June 17, 2019
Hacienda Receives Support from Cascadia’s Child & Family Program
After a year of planning, Cascadia has expanded our culturally-specific services through a partnership with Hacienda Community Development Corporation, a nonprofit that strengthens Latino families by providing affordable housing, homeownership support, economic advancement and education opportunities. Cascadia’s Child & Family services offers counseling services one day a week in one of Hacienda’s affordable housing developments.
“Mental health is highly stigmatized in [the Latino] community,” said Jaclyn Sarna, Director of Youth and Family Services at Hacienda. “We want to do what we can to remove the stigma and encourage families to seek support. We believe firmly in holistic services and we don’t believe we can fully serve our families and clients without also encouraging folks to seek the type of support Cascadia provides.”
The partnership is still in the outreach phase as it takes time for families to build trust with a service provider, especially when seeking support for mental/emotional health. Over 70% of Hacienda’s clients are Spanish speakers, which makes having a Spanish speaker crucial to culturally relevant programming.
Cascadia’s Bilingual Child & Family Therapist, Mayra Hernandez, was ecstatic when presented with the opportunity to connect to the Latino community and bridge this gap to access mental health services. “I am grateful by how warm and welcoming the staff, as well as the Hacienda residents have been toward me. I am also noticing that having someone from Cascadia at Hacienda was something that the residents wanted and the community is as excited as I am to be there,” said Hernandez.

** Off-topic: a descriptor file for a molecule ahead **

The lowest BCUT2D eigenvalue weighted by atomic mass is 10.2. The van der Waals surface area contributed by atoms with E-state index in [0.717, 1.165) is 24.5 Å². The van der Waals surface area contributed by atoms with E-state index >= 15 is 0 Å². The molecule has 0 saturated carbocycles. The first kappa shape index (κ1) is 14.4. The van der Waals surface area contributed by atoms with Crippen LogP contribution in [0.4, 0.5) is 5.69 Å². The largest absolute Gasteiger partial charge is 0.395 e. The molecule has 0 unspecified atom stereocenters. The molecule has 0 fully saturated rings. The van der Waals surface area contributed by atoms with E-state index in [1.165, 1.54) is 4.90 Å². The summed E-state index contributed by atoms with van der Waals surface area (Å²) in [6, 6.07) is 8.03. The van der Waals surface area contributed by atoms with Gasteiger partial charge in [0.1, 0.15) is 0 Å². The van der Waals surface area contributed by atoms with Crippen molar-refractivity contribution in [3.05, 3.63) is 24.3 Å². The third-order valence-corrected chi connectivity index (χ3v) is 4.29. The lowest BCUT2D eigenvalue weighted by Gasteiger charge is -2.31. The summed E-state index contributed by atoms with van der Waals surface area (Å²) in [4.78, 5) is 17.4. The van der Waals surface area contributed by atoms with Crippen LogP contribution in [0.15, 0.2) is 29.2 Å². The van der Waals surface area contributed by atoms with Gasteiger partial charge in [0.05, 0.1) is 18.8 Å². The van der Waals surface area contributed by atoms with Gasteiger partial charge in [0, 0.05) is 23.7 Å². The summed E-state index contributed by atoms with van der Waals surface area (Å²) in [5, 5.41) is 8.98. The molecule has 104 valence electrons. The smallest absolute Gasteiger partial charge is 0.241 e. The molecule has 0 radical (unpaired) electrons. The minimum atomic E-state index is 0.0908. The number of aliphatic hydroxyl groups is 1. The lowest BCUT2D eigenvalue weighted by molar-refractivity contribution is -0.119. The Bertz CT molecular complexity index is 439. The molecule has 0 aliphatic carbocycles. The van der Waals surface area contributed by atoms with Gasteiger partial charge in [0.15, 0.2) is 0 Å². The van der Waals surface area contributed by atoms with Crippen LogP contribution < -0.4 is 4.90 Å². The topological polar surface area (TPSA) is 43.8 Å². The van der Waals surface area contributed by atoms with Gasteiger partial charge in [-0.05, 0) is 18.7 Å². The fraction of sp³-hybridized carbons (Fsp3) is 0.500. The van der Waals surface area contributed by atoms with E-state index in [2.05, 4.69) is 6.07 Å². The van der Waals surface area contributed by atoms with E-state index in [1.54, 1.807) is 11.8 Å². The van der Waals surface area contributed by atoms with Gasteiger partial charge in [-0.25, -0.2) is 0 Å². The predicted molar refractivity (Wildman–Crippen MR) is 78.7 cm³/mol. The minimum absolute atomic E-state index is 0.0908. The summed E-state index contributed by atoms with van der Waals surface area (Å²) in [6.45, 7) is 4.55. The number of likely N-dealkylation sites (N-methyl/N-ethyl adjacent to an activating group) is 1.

Hernandez herself is bicultural and bilingual, allowing her not only to speak Spanish with Hacienda residents, but giving her an opportunity to advocate for their experiences and needs.
“Being bicultural allows me to have a greater insight into the barriers and constraints that stop a culture or community of people from seeking mental health services. I bring the understanding and cultural knowledge to offer services that will respect and accommodate their practices, beliefs, and traditions,” said Hernandez.
While at the Hacienda location, Hernandez works in a private office in the community room, allowing her to immerse herself in the community, lower some of those barriers for residents to access services, such as lack of transportation, and allows Hernandez to get to know Hacienda staff that can provide insight and referrals. The creation and continued growth of this program is a great first step for Cascadia to provide culturally-relevant services to reach groups who have historically been marginalized or face added stigma to receive mental health care.
— written by Olivia Alley, Cascadia Behavioral Healthcare, External Communications